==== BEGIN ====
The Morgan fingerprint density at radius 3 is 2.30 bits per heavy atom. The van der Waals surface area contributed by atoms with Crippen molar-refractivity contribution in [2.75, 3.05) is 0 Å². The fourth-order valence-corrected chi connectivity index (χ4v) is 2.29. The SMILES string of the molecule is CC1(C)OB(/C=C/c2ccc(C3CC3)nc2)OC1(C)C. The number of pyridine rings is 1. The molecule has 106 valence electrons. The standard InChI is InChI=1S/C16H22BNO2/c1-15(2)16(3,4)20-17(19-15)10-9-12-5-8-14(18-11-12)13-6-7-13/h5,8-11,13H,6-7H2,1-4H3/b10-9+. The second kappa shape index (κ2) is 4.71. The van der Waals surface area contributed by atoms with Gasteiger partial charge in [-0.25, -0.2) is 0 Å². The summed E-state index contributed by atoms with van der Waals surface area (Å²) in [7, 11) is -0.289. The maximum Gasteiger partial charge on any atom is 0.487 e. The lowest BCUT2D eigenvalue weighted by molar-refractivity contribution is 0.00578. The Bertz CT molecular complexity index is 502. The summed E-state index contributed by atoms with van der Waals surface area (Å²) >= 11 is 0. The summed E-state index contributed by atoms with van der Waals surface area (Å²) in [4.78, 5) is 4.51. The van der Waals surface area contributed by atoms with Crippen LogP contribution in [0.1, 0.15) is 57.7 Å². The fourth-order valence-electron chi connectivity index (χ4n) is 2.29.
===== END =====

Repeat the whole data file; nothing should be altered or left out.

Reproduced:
The Morgan fingerprint density at radius 3 is 2.30 bits per heavy atom. The van der Waals surface area contributed by atoms with Crippen molar-refractivity contribution in [2.75, 3.05) is 0 Å². The fourth-order valence-corrected chi connectivity index (χ4v) is 2.29. The SMILES string of the molecule is CC1(C)OB(/C=C/c2ccc(C3CC3)nc2)OC1(C)C. The number of pyridine rings is 1. The molecule has 106 valence electrons. The standard InChI is InChI=1S/C16H22BNO2/c1-15(2)16(3,4)20-17(19-15)10-9-12-5-8-14(18-11-12)13-6-7-13/h5,8-11,13H,6-7H2,1-4H3/b10-9+. The second kappa shape index (κ2) is 4.71. The van der Waals surface area contributed by atoms with Gasteiger partial charge in [-0.25, -0.2) is 0 Å². The summed E-state index contributed by atoms with van der Waals surface area (Å²) in [7, 11) is -0.289. The maximum Gasteiger partial charge on any atom is 0.487 e. The lowest BCUT2D eigenvalue weighted by molar-refractivity contribution is 0.00578. The Bertz CT molecular complexity index is 502. The summed E-state index contributed by atoms with van der Waals surface area (Å²) >= 11 is 0. The summed E-state index contributed by atoms with van der Waals surface area (Å²) in [4.78, 5) is 4.51. The van der Waals surface area contributed by atoms with Crippen LogP contribution in [0.1, 0.15) is 57.7 Å². The fourth-order valence-electron chi connectivity index (χ4n) is 2.29.